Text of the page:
Often in Computer Science, the inputs to procedures or events are called arguments. These arguments are local variables whose scope is inside that procedure or event.
An app is said to have behavior. An app's behavior is how the app responds to user initiated and external events.
App Inventor is a blocks programming language. Blocks are the pieces you connect together to tell your app what to do. They can be found in the Blocks Editor.
Blockly is the name of the visual programming editor that App Inventor uses to make the blocks in the browser.
The screen found by clicking the Blocks
button on the design screen. This is where you tell your app what to do.
Comments allow you to write reminders or quick remarks on blocks of code. You can use them to explain what certain blocks do or what you want to do later on. As comments are not run, they are for the user and not for the computer. Using comments can allow you or others to better understand your code when you come back to it later on. You can add or remove a comment by right-clicking on a block.
Components are the pieces of your app that do actions for you. On the design screen, components are dragged from the Components Palette and placed on the phone. Examples of components are Label, Sound, or Button.
The screen where you can drag and drop component pieces and design them using the User Interface.
The second box in the hierarchy of blocks that goes Palette to Drawer to Block. An example of a drawer is Control.
Some blocks have a small dropdown arrow to the right of the name of the block. You can click on this arrow to change the name and function of the block. The get block is an example of a dropdown. For more help on this topic, check out the dropdowns page
The name of the fake phone that appears on your computer if you don't have an Android device to work with is an emulator.
We say that an app is event driven
because it depends on events to know what to do. You don't tell your app to wait until a text message before doing something else. Instead, by using event handlers, you tell your app that when
an event occurs, perform this task. This prevents your phone from spending tons of time waiting for events to happen while stopping everything else to wait. With event handlers, the phone can continue to do what is was assigned to do unless an event handler interrupts. We say that the flow of the program is determined by events.
A Getter is the block found in the Variables drawer that says get with a dropdown next to it. This block is used to return a local or global variable.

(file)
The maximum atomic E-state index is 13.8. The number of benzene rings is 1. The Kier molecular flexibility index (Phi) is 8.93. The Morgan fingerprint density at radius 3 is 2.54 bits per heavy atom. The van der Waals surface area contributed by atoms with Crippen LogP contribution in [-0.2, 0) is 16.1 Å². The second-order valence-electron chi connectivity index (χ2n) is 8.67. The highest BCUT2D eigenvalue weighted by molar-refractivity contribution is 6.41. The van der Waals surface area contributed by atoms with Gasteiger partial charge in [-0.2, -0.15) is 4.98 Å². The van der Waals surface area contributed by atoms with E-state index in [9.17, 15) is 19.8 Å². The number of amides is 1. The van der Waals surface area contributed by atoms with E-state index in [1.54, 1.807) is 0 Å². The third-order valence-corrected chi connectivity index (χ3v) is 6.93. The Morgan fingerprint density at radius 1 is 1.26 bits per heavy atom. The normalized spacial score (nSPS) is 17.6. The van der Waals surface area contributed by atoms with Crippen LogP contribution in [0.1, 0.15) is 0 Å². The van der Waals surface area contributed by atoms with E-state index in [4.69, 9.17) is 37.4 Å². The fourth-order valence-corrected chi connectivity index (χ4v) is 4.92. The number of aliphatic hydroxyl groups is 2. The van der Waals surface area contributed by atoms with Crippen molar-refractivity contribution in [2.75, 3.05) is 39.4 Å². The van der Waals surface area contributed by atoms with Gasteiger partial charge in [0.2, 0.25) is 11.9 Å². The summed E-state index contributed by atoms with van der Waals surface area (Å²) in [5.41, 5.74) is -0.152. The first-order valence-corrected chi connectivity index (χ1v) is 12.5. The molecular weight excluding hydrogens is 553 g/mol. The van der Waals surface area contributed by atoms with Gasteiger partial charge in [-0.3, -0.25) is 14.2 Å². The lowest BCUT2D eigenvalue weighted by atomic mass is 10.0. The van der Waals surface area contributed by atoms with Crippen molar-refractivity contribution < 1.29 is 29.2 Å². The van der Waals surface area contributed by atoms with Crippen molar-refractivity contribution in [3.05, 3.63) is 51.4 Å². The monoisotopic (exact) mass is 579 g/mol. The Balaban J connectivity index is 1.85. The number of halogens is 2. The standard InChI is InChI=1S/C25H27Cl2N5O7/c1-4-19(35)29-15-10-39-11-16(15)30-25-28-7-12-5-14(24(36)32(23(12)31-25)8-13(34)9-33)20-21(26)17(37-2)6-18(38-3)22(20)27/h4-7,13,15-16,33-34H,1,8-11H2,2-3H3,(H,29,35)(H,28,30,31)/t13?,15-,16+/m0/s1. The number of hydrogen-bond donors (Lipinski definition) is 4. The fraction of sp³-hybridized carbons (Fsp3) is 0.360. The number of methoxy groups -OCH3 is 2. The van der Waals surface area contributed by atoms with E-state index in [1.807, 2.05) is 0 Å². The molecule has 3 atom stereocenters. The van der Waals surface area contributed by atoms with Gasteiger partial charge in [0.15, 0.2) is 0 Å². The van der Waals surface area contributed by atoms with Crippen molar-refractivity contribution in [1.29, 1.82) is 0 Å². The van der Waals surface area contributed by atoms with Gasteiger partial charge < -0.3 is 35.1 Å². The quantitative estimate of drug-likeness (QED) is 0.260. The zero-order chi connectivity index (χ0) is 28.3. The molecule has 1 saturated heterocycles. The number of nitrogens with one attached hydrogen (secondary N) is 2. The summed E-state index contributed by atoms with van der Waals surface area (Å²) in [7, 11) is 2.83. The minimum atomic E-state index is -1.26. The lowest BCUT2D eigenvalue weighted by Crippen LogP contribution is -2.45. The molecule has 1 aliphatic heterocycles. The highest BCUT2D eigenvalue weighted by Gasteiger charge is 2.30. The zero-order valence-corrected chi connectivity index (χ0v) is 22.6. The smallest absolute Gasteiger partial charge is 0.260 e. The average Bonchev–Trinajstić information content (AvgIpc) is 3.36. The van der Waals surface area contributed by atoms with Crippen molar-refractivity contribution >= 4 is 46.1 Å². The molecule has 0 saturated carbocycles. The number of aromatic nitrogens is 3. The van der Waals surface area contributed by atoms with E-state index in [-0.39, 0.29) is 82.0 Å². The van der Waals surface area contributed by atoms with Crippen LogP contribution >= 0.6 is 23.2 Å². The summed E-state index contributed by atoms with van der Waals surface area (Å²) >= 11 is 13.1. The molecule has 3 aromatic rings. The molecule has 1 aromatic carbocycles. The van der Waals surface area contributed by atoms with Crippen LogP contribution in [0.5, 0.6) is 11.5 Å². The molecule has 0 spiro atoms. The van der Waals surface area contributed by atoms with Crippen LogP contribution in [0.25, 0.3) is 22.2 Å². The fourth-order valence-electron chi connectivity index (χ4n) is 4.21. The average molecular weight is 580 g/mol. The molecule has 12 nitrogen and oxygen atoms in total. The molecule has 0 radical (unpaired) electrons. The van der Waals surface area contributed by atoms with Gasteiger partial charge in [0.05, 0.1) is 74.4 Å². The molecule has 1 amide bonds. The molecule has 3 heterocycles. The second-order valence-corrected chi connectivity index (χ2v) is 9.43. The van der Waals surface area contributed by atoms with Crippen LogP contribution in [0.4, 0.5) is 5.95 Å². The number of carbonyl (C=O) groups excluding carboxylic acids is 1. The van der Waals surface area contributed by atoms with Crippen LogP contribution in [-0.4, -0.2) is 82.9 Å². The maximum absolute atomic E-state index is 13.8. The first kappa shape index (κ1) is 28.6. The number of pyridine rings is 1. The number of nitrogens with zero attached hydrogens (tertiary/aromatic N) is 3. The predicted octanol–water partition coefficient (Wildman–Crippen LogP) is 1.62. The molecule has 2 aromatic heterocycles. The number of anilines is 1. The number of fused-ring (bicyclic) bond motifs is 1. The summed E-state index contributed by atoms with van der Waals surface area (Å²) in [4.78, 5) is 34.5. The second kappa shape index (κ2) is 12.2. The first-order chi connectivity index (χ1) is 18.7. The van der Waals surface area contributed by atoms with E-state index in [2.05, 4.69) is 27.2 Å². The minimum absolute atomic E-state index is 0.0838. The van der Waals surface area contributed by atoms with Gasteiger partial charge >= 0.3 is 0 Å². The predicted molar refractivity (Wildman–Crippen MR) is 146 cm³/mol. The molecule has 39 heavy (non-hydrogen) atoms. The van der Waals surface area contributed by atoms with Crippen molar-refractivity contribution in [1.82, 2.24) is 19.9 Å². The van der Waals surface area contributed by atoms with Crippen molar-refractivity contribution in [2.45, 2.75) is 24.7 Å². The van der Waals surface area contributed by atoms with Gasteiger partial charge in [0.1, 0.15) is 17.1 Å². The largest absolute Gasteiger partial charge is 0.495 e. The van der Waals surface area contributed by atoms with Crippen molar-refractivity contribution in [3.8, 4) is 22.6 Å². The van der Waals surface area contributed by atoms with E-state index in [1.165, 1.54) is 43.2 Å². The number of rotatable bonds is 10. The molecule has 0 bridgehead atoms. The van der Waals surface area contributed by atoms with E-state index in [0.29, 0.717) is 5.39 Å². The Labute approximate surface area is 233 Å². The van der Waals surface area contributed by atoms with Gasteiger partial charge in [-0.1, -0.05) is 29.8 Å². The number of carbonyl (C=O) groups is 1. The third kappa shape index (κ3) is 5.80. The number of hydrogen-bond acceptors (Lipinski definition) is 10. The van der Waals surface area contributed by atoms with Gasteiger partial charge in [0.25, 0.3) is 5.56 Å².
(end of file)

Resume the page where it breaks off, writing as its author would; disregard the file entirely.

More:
Lists are used to store information. If you wanted to keep track of all of the usernames of people who use your application, you would want to store that information in a list. When items are added to a list, they are placed in a certain position in the list. The position of an item in a list is often called its index. In App Inventor, the first item in a list has an index of 1, the second has an index of 2, and so on.
Some blocks have a white plus sign on them in a blue box. These blocks are called mutators. If you click on the plus sign, a bubble pops up with the block on the left representing your function and all of its inputs and the block on the right with the name of one of the inputs. You can drag this input block into the function block and then your function block will now take an additional input. List and max are examples of mutators. For more help on this topic, check out the mutators page
The broadest/outer most box that holds drawers.
A procedure is a set of instructions. In App Inventor, a procedure is a set of blocks under a procedure block. For more help on this topic, check out the procedures page
Every component has properties that can be changed or initialized on the Designer screen under the Properties which are located on the right hand side. They can also be changed or used in the Blocks view by using getter or setter blocks for properties. These blocks will say something like get/set Button1.Height.
A setter is another block found in the Variables drawer that says set dropdown to. This block is used to assign new values to both local and global variables.
A variable is container that holds a value. There are two types of variables: global and local. For more information on this topic, check out the Global vs Local Variables page